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Updated: 1 hour 35 min ago

As open source code, Apple's Swift language could take flight (ITWorld)

Monday 8th of June 2015 10:50:29 PM
ITWorld reports that Apple will release its Swift programming language under an open source license. "When Swift becomes open source later this year, programmers will be able to compile Swift programs to run on Linux as well as on OS X and iOS, said Craig Federighi, Apple’s head of software engineering, during the opening keynote of Apple’s Worldwide Developers Conference Monday in San Francisco. The source code will include the Swift compiler and standard library, and community contributions will be “accepted—and encouraged,” Apple said."

Security advisories for Monday

Monday 8th of June 2015 04:14:55 PM

Debian has updated php5 (multiple vulnerabilities), redis (code execution), and strongswan (information disclosure).

Debian-LTS has updated fuse (privilege escalation).

Fedora has updated dcraw (F22; F21; F20: denial of service), fuse (F22: privilege escalation), ipsec-tools (F21; F20: denial of service), less (F22: information leak), ntfs-3g (F21: privilege escalation), php-symfony (F22; F21; F20: restriction bypass), ufraw (F22; F21; F20: denial of service), and zarafa (F21; F20: file overwrites).

Scientific Linux has updated openssl (SL6,7: cipher-downgrade attacks).

SUSE has updated cups (SLE11SP3: privilege escalation).

Some stable kernel updates

Monday 8th of June 2015 01:37:10 PM
The 4.0.5, 3.14.44, and 3.10.80 stable kernels have been released. These contain a number of important bug fixes, including the fixes for the ext4 and RAID 0 data corruption issues discussed in this article.

At LinuxCon Japan last week it was announced that the next long-term stable release, to be maintained for two years, will be 4.1.

Kernel prepatch 4.1-rc7

Monday 8th of June 2015 01:15:37 PM
The 4.1-rc7 prepatch is out. "Normally rc7 tends to be the last rc release, and there's not a lot going on to really merit anything else this time around. However, we do still have some pending regressions, and as mentioned last week I also have my yearly family vacation coming up, so we'll have an rc8 and an extra week before 4.1 actually gets released."

More in Tux Machines

LibreOffice 5, a foundation for the future

The release of the next major version of LibreOffice, the 5.0, is approaching fast. In several ways this is an unique release and I’d like to explain a bit why. Read more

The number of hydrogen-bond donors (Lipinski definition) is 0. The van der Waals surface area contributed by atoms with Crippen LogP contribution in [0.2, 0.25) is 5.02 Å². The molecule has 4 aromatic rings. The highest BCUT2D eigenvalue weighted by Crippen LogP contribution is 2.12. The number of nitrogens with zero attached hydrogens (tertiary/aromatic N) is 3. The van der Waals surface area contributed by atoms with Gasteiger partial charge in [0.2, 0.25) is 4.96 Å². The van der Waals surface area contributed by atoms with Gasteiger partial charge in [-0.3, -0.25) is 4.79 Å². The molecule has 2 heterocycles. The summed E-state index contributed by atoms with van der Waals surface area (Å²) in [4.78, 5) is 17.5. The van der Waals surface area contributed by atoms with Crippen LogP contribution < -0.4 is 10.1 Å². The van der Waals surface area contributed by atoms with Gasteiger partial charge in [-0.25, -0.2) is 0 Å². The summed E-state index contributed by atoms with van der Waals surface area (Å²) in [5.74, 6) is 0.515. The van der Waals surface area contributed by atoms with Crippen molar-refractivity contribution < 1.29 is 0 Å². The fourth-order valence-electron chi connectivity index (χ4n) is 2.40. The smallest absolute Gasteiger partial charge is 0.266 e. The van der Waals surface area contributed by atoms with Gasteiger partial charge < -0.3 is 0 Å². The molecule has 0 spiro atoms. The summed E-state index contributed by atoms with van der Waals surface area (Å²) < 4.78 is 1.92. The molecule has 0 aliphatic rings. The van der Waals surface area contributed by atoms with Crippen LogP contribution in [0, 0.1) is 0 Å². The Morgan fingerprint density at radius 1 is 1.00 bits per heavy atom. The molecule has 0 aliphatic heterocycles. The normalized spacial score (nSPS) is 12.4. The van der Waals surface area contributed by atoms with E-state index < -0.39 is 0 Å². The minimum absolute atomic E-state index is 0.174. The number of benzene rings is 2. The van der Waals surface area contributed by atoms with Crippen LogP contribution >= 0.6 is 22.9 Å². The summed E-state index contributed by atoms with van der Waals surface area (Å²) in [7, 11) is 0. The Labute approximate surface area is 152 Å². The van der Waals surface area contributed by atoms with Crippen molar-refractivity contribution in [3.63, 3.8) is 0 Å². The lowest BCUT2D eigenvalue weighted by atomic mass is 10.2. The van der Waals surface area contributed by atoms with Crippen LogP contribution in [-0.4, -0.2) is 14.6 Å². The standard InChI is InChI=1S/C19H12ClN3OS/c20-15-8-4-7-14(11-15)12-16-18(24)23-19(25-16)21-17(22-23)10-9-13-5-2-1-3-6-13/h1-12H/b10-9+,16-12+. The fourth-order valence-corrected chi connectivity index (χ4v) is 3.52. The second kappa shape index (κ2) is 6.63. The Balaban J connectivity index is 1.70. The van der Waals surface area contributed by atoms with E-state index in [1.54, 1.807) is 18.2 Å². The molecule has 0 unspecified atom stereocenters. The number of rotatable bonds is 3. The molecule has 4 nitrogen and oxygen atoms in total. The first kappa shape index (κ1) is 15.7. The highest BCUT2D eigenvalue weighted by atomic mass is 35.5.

Samsung Continues to Lessen Android Dependence

Samsung's partnership with members of the Linux Foundation appears to be bearing fruit. The partnership's mobile operating system -- dubbed Tizen -- is Linux-based. Samsung's initial Tizen phone rollout was rocky: The company's highly anticipated Samsung Z launch in Russia was quickly canceled last year, and the company blamed concerns about the ecosystem for the delay. Unfortunately, in many cases, ecosystem development presents a "chicken and egg" problem: Developers won't build apps until you have users, and users won't select your product until you have apps. Read more

Linux 4.2 Offers Performance Improvements For Non-Transparent Bridging

The Non-Transparent Bridge code is undergoing a big rework that has "already produced some significant performance improvements", according to its code maintainer Jon Mason. For those unfamiliar with NTB, it's described by the in-kernel documentation, "NTB (Non-Transparent Bridge) is a type of PCI-Express bridge chip that connects the separate memory systems of two computers to the same PCI-Express fabric. Existing NTB hardware supports a common feature set, including scratchpad registers, doorbell registers, and memory translation windows." Or explained simply by the Intel Xeon documentation that received the NTB support, "Non-Transparent Bridge (NTB) enables high speed connectivity between one Intel Xeon Processor-based platform to another (or other IA or non-IA platform via the PCIe interface)." Read more

Benchmarks Of 54 Different Intel/AMD Linux Systems

This week in celebrating 200,000 benchmark results in our test lab, I ran another large comparison against the latest spectrum of hardware/software in the automated performance test lab. Read more